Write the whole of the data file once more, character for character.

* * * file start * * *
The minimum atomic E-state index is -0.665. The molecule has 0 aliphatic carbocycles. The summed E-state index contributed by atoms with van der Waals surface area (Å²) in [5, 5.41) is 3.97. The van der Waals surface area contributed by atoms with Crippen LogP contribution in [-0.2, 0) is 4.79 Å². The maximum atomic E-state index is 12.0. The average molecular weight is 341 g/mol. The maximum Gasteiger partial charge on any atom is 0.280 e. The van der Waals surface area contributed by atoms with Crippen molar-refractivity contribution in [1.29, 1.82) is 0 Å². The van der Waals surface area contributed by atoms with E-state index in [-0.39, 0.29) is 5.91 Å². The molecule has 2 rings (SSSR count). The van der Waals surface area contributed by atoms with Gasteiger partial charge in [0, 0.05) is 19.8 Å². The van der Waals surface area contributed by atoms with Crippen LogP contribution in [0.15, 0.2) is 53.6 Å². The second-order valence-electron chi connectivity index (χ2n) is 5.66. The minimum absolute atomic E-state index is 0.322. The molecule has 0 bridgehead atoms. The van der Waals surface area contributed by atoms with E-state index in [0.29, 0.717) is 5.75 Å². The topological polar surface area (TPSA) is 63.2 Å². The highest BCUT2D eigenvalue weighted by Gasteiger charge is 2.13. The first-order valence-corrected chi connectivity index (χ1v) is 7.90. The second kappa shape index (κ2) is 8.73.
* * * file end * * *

The minimum atomic E-state index is -0.665. The molecule has 0 aliphatic carbocycles. The summed E-state index contributed by atoms with van der Waals surface area (Å²) in [5, 5.41) is 3.97. The van der Waals surface area contributed by atoms with Crippen LogP contribution in [-0.2, 0) is 4.79 Å². The maximum atomic E-state index is 12.0. The average molecular weight is 341 g/mol. The maximum Gasteiger partial charge on any atom is 0.280 e. The van der Waals surface area contributed by atoms with Crippen molar-refractivity contribution in [1.29, 1.82) is 0 Å². The van der Waals surface area contributed by atoms with E-state index in [-0.39, 0.29) is 5.91 Å². The molecule has 2 rings (SSSR count). The van der Waals surface area contributed by atoms with Gasteiger partial charge in [0, 0.05) is 19.8 Å². The van der Waals surface area contributed by atoms with Crippen LogP contribution in [0.15, 0.2) is 53.6 Å². The second-order valence-electron chi connectivity index (χ2n) is 5.66. The minimum absolute atomic E-state index is 0.322. The molecule has 0 bridgehead atoms. The van der Waals surface area contributed by atoms with E-state index in [0.29, 0.717) is 5.75 Å². The topological polar surface area (TPSA) is 63.2 Å². The highest BCUT2D eigenvalue weighted by Gasteiger charge is 2.13. The first-order valence-corrected chi connectivity index (χ1v) is 7.90. The second kappa shape index (κ2) is 8.73.